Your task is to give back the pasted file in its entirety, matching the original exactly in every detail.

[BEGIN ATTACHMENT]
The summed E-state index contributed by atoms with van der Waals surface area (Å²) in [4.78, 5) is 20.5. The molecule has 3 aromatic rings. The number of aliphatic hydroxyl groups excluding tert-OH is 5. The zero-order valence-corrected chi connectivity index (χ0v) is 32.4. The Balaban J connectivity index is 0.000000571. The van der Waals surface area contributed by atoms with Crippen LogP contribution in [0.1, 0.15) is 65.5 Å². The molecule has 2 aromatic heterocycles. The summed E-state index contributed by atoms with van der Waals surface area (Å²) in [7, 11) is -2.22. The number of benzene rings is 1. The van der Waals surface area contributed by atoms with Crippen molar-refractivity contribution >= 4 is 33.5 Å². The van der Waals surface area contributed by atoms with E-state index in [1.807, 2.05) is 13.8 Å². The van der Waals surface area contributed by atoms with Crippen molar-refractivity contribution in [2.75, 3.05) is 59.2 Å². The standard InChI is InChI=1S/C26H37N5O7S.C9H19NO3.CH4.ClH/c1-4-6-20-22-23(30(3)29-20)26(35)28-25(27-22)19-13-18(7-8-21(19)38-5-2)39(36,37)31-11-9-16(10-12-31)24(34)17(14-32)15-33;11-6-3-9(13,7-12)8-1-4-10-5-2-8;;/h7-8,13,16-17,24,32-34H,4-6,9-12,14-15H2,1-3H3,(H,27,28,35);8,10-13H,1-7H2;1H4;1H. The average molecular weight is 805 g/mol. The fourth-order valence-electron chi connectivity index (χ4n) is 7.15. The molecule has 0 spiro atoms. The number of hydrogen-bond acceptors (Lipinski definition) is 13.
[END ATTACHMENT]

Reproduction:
The summed E-state index contributed by atoms with van der Waals surface area (Å²) in [4.78, 5) is 20.5. The molecule has 3 aromatic rings. The number of aliphatic hydroxyl groups excluding tert-OH is 5. The zero-order valence-corrected chi connectivity index (χ0v) is 32.4. The Balaban J connectivity index is 0.000000571. The van der Waals surface area contributed by atoms with Crippen LogP contribution in [0.1, 0.15) is 65.5 Å². The molecule has 2 aromatic heterocycles. The summed E-state index contributed by atoms with van der Waals surface area (Å²) in [7, 11) is -2.22. The number of benzene rings is 1. The van der Waals surface area contributed by atoms with Crippen molar-refractivity contribution >= 4 is 33.5 Å². The van der Waals surface area contributed by atoms with E-state index in [1.807, 2.05) is 13.8 Å². The van der Waals surface area contributed by atoms with Crippen molar-refractivity contribution in [2.75, 3.05) is 59.2 Å². The standard InChI is InChI=1S/C26H37N5O7S.C9H19NO3.CH4.ClH/c1-4-6-20-22-23(30(3)29-20)26(35)28-25(27-22)19-13-18(7-8-21(19)38-5-2)39(36,37)31-11-9-16(10-12-31)24(34)17(14-32)15-33;11-6-3-9(13,7-12)8-1-4-10-5-2-8;;/h7-8,13,16-17,24,32-34H,4-6,9-12,14-15H2,1-3H3,(H,27,28,35);8,10-13H,1-7H2;1H4;1H. The average molecular weight is 805 g/mol. The fourth-order valence-electron chi connectivity index (χ4n) is 7.15. The molecule has 0 spiro atoms. The number of hydrogen-bond acceptors (Lipinski definition) is 13.